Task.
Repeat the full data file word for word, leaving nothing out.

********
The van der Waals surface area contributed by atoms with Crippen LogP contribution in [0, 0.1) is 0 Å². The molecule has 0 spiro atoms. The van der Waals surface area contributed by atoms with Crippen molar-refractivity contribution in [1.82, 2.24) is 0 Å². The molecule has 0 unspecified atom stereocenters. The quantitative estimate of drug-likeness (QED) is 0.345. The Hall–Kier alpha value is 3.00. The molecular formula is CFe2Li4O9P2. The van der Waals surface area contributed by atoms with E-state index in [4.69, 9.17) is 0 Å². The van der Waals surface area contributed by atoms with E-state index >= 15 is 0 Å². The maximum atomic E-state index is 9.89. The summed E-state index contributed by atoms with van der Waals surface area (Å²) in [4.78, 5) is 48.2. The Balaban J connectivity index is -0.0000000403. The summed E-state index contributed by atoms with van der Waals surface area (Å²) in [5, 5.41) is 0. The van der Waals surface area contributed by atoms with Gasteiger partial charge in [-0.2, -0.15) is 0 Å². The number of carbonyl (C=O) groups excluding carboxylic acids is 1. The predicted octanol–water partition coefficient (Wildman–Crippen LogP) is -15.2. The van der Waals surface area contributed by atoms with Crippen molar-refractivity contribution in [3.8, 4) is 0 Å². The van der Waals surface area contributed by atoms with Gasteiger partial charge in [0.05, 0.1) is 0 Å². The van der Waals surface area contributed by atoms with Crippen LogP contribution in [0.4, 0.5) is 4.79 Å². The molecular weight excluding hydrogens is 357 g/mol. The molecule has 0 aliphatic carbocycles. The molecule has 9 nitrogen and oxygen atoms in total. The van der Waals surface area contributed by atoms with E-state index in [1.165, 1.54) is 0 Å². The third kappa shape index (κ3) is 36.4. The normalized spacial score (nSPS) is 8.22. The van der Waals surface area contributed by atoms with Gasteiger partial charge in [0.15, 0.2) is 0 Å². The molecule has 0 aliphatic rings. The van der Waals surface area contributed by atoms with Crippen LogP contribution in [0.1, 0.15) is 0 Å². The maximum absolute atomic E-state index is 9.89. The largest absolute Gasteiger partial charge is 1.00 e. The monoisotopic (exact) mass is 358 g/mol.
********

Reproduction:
The van der Waals surface area contributed by atoms with Crippen LogP contribution in [0, 0.1) is 0 Å². The molecule has 0 spiro atoms. The van der Waals surface area contributed by atoms with Crippen molar-refractivity contribution in [1.82, 2.24) is 0 Å². The molecule has 0 unspecified atom stereocenters. The quantitative estimate of drug-likeness (QED) is 0.345. The Hall–Kier alpha value is 3.00. The molecular formula is CFe2Li4O9P2. The van der Waals surface area contributed by atoms with E-state index in [4.69, 9.17) is 0 Å². The van der Waals surface area contributed by atoms with E-state index >= 15 is 0 Å². The maximum atomic E-state index is 9.89. The summed E-state index contributed by atoms with van der Waals surface area (Å²) in [4.78, 5) is 48.2. The Balaban J connectivity index is -0.0000000403. The summed E-state index contributed by atoms with van der Waals surface area (Å²) in [5, 5.41) is 0. The van der Waals surface area contributed by atoms with Gasteiger partial charge in [-0.2, -0.15) is 0 Å². The number of carbonyl (C=O) groups excluding carboxylic acids is 1. The predicted octanol–water partition coefficient (Wildman–Crippen LogP) is -15.2. The van der Waals surface area contributed by atoms with Crippen molar-refractivity contribution in [3.8, 4) is 0 Å². The van der Waals surface area contributed by atoms with Gasteiger partial charge in [0.05, 0.1) is 0 Å². The van der Waals surface area contributed by atoms with Crippen LogP contribution in [0.4, 0.5) is 4.79 Å². The molecular weight excluding hydrogens is 357 g/mol. The molecule has 0 aliphatic carbocycles. The molecule has 9 nitrogen and oxygen atoms in total. The van der Waals surface area contributed by atoms with E-state index in [1.165, 1.54) is 0 Å². The third kappa shape index (κ3) is 36.4. The normalized spacial score (nSPS) is 8.22. The van der Waals surface area contributed by atoms with Gasteiger partial charge in [0.15, 0.2) is 0 Å². The molecule has 0 aliphatic rings. The van der Waals surface area contributed by atoms with Crippen LogP contribution in [0.1, 0.15) is 0 Å². The maximum absolute atomic E-state index is 9.89. The largest absolute Gasteiger partial charge is 1.00 e. The monoisotopic (exact) mass is 358 g/mol.